Kleinasiatische Quelljungfer

© Manci Cosmin-Ovidiu (Foto) & Clemens M. Brandstetter (Text)

     (from Boudot & al. 2009:150): Cordulegaster insignis is restricted to southeastern Europe and southwestern Asia. This species shows a strong regional variation in the yellow pattern, which has led to the description of various subspecies. However, the characters and the range of many subspecies are poorly known and some subspecies have yet to be described. The C. insignis group is currently worked. Cordulegaster mzymtae, which is found in the Pontic Alps in northeastern Turkey and in the southwestern Caucasian range, hybridizes with C. insignis and has recently be regarded as a dark subspecies of the latter. This taxon in locally threatened due to water extraction and pollution and may suffer from disiccation of springs as a consequence of climate change.

Die Kleinasiatische Quelljungfer, Cordulegaster insignis Schneider 1845, ist sehr variabel. Sie unterscheidet sich von C. picta vor allem durch ihr Verhalten: die Weibchen bleiben meist dem Wasser fern und kommen nur zur Eiablage in dessen Nähe. C. insignis hat zum Unterschied zu anderen Arten blaue Augen. Schneider & Schneider (2013) melden die Art (ssp. mzymtae) aus der Schwarzmeerregion östlich von Trabzon. 

Froufe & al. (2014) präsentieren eine Studie über genetische Untersuchungen an der Gattung Cordulegaster. Die bisher traditionell unterschiedenen Artengruppen haben sich auch genetisch bestätigt: "Although Odonata are a key component of many freshwater ecosystems, their taxonomy and evolutionary history is still far from being well resolved. In the present study, we report the first molecular phylogeny for the Western Palaearctic Cordulegaster genus (Odonata: Anisoptera: Cordulegastridae). We sequenced fragments of both mitochondrial and nuclear genes [cytochrome c oxidase I (COI) and Internal Transcribed Spacer-1 (ITS-1)] from eight species and 13 subspecies, from western, southern and central Europe, Turkey, and Morocco. Our data support the existence of two major groups corresponding to the traditional boltonii– and bidentata-groups. Both groups are monophyletic based on COI sequences and the distinctiveness of Cordulegaster princeps, Cordulegaster trinacriae, Cordulegaster picta and Cordulegaster heros relative to Cordulegaster boltonii, and Cordulegaster helladica and Cordulegaster insignis relative to Cordulegaster bidentata, is confirmed. All species are also monophyletic for ITS-1, with the exception of Cordulegaster helladica buchholzi, which shares the haplotype with C. insignis. Although moderate levels of genetic diversity were found within C. boltonii, there was no clear separation among the four subspecies, with the exception of the populations of Cordulegaster boltonii algirica from North Africa. Similarly, no genetic differentiation was found between the two subspecies of C. bidentata, Cordulegaster bidentata bidentata and Cordulegaster bidenta sicilica.."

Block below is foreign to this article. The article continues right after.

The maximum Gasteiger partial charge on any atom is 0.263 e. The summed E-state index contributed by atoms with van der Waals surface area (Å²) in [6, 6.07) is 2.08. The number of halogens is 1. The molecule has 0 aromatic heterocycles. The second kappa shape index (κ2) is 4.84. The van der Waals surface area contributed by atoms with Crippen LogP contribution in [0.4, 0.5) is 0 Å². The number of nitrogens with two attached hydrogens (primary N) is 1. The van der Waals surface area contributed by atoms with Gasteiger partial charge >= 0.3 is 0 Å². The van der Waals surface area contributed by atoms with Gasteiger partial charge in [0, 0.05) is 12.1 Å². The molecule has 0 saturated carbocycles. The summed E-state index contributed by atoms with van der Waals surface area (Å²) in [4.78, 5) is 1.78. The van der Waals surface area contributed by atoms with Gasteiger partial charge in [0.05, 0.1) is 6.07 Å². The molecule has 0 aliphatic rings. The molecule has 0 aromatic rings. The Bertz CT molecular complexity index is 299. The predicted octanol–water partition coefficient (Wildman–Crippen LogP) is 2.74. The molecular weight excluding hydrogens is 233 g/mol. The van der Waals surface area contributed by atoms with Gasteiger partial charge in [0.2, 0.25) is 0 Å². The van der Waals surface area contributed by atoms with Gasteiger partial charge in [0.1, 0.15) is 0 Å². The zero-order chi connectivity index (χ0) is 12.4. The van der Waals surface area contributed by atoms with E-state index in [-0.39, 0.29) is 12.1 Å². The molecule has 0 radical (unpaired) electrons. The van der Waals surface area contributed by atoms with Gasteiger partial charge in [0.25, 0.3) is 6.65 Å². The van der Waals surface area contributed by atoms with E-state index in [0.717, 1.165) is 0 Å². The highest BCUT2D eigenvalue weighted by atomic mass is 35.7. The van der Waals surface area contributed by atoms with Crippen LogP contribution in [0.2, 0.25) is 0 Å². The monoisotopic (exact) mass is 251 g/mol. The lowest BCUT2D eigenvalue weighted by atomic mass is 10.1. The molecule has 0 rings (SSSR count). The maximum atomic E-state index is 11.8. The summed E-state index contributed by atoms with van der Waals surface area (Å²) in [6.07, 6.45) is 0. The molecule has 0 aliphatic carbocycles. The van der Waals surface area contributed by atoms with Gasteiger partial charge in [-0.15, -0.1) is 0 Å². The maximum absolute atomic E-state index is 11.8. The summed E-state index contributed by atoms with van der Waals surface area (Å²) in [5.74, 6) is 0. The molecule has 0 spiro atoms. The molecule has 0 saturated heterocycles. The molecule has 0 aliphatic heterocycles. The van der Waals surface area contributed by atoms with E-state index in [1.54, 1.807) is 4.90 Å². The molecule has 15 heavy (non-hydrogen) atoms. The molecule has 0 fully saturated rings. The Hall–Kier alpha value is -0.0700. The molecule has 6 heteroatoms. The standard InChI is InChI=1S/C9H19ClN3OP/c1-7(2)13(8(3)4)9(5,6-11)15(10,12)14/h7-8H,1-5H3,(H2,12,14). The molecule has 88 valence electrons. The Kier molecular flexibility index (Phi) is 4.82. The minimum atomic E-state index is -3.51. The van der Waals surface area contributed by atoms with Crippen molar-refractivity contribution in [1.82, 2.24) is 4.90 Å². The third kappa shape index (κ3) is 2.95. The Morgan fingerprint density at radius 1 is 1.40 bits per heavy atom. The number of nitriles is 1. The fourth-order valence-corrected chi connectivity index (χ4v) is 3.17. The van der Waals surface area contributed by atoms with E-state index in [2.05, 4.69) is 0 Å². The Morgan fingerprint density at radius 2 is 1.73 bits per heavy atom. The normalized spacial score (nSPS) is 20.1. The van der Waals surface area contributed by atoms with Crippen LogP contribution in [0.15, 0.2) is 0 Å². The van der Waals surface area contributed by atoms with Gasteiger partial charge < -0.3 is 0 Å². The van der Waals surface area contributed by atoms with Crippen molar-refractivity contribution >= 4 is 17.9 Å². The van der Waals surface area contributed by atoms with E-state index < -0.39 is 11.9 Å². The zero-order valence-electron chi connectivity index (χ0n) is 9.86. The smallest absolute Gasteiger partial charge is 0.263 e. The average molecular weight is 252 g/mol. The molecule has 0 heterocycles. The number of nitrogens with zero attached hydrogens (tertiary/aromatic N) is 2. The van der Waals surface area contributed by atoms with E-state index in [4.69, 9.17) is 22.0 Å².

Weibchen aus Vetren, Bulgarien. Nähe Schwarzmeerküste. 



Boudot J.-P., V. J. Kalkman, M. Amorín, T. Bogdanović, A. Rivera,G. Degabriele, J.L. Dommanget, S. Ferreira, B. Garrigós, M. Jović, M. Kotarac, W. Lopau, M. Marinov, N. Mihoković, E. Riservato, B. Samraoui & W. Schneider 2009: Atlas of the Odonata of the Mediterranean and North Africa. – Libellula Supplement  9:1-256.   

Froufe E., Ferreira S., Boudot J.-P., Alves P.C. & D. J. Harris 2014: Molecular phylogeny of the Western Palaearctic Cordulegaster taxa (Odonata: Anisoptera: Cordulegastridae). – Biolog. Journ. Linn. Soc. 111: 49,57.  

Schneider T. & E. Schneider 2013: Beobachtungen zur Gefährdung der Fliessgewässer und ihrer Libellen in der Türkischen Schwarzmeerregion (Odonata). – Libellula 32: 75-90.




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